I really like the current trend in Base of functions that take a function as their first argument, and have been adopting it for my own code. My question is: If I define the no-op function

f(x) = x

can I happily pass this into other functions of the form:

function f1(f::Function, x1, x2, ...)
... #some stuff
z1 = f(x)
... #some other stuff
end

and get zero efficiency loss versus the case where I don’t include a function as an argument?

My understanding is that in the above pseudo-code, the z1 = f(x) is compiled down to z1 = x, and so this is indeed the case, but I wanted to double-check before adopting this style wholesale. (yes I did try looking at code_lowered type output, but managed to quickly confuse myself, and also wasn’t certain if what I was seeing would hold up in more complex cases).

Bonus question: does julia have a standard no-op function for use in cases like this, eg say if I wanted to define the shortcut method:

If you have no missing data or don’t care about speed in the next couple of weeks until this gets fixed (not by me, I don’t dare touch codegen), then you have no problem; but this issue makes some benchmarks misleading in the meantime.

Functions all have their own types. Just like how Julia specializes on 1 + 1 and 1.0 + 1.0 to call integer and floating point addition, respectively, when you call f1(identity, x, y, z), it’ll specialize on the types of those arguments and do all sorts of optimizations since it knows what all the types are. You can even dispatch on specific function types:

julia> f(::typeof(identity)) = 1
f(::typeof(sin)) = 2
f (generic function with 2 methods)
julia> f(identity)
1
julia> f(sin)
2
julia> f(cos)
ERROR: MethodError: no method matching f(::typeof(cos))
Closest candidates are:
f(::typeof(sin)) at REPL[1]:2
f(::typeof(identity)) at REPL[1]:1

That’s a neat trick! I had no idea you could do that. I’m guessing this is a fairly new feature? I seem to remember a year or two ago that typeof(sum) would evaluate to Function, so that typeof(sum) == typeof(identity) would evaluate to true. (I just verified for myself then that it now evaluates to false)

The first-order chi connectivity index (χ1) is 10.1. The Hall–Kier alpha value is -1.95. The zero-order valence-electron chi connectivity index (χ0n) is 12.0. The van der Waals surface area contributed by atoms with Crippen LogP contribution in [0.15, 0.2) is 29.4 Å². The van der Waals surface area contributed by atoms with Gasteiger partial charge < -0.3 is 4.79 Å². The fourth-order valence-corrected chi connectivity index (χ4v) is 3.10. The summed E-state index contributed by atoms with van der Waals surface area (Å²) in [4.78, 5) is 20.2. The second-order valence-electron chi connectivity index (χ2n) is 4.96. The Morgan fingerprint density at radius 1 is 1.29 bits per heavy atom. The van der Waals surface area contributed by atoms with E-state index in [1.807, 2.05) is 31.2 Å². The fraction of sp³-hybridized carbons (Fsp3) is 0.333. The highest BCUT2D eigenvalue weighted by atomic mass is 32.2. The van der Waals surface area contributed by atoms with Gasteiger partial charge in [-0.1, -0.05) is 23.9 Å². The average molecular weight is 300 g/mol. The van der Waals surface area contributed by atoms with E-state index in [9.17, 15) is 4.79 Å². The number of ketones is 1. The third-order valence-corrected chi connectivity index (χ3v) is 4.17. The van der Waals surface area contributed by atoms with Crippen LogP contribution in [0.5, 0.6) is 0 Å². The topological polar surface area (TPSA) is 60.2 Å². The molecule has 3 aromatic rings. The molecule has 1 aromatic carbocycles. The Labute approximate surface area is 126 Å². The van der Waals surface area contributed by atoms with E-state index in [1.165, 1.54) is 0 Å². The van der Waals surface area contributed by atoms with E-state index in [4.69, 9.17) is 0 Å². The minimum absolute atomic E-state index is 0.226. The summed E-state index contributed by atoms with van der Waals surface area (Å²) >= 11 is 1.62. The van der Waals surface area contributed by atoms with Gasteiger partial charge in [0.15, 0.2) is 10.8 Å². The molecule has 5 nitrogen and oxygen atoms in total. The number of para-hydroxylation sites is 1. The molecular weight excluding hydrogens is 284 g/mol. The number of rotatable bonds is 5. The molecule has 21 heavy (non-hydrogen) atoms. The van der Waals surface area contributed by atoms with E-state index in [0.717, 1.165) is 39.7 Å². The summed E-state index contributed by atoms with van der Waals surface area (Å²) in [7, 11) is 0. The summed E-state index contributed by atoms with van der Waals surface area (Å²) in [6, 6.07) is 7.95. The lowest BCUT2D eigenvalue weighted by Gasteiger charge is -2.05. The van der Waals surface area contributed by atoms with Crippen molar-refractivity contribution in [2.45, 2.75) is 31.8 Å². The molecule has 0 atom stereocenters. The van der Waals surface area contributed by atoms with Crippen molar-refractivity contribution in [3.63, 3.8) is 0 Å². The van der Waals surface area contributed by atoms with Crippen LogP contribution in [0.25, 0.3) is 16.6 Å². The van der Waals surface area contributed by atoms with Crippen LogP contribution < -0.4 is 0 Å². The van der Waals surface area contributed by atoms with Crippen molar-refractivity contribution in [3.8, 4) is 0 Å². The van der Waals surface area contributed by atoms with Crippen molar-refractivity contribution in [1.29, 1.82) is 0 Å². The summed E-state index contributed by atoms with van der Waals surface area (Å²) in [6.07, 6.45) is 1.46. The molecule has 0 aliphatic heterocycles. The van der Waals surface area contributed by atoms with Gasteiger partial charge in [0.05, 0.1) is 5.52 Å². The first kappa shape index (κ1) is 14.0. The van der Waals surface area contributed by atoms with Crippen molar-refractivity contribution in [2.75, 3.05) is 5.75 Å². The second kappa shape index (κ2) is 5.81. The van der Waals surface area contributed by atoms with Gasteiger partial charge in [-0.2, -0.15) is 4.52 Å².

So every defined function can now implicitly be thought of as its own type? Or perhaps a better analogy would be its own parametric type… something like Function{T} where {T<:Union{sum, identity, ...}}, so that we can still write things like f1(f::Function, x) and have it work for any function f?

I just played around a bit and realised the same holds for anonymous functions too, and you can dispatch on them, with the caveat that f1 = (x -> identity(x)) and f2 = (x -> identity(x)), are different function types. Does this mean that anonymous functions are all created and stored in global scope, such that you couldn’t write a loop that creates anonymous functions indefinitely, since they would never be garbage collected?

Sorry, I just realised that is a lot of questions. I should probably re-read the manual at some point. I think the last version I read was v0.3…

The manual is definitely your friend here, but this has changed a lot in the last couple of years

Before Julia v0.5, Function was the concrete type of every function (as you remember correctly), and anonymous functions were inherently slower than ordinary functions. As of Julia v0.5, Function is now an abstract type, and each named and anonymous function is a separate concrete type which is <: Function. You can certainly still write f1(f::Function, x) and any named or anonymous function will work for f, but now you can also dispatch on the type of a particular function (if you want). This change is also what made anonymous functions just as fast as regular functions, which in turn enabled fast broadcast fusion and lots of other fun features. Here’s the most relevant PR: WIP: redesign closures, then generic functions by JeffBezanson · Pull Request #13412 · JuliaLang/julia · GitHub

As of v0.5 and above, an anonymous function creates a new, callable type. Closures are just callable types with fields containing their closed-over values. You can actually see this:

# We have to put this in a function in order to create a real
# closure instead of just a function that references some global
# variable named `i`
julia> function closure_demo()
i = 1
f = x -> x + i
end
closure_demo (generic function with 1 method)
julia> f = closure_demo()
(::#11) (generic function with 1 method)
julia> f.i
1
julia> f(2)
3

As far as I know, the compiled code from a function is indeed never garbage collected. However, that code is only generated once per anonymous function definition. So, for example, we can do:

julia> fs = [x -> x + i for i in 1:10]
f10-element Array{##18#20{Int64},1}:
#18
#18
#18
#18
#18
#18
#18
#18
#18
#18
julia> fs[1].i
1
julia> fs[2].i
2

Each element of fs is just a lightweight instance of the same type (#18) with a different captured value of i. They all share the same compiled code.

On the other hand, if you were to create lots of new functions in a loop (you’d have to do something like call eval() in your loop to do this), then you would indeed run into trouble because the compiled code for those functions would not be garbage collected.

I knew that anonymous functions had been made fast, but I had no understanding of how they did it. That is a fantastic write-up of it, thank you very much. If you’re on StackOverflow, I’d be happy to post this as a question, and you can cut-and-paste your answer from here, since I think it is a great resource.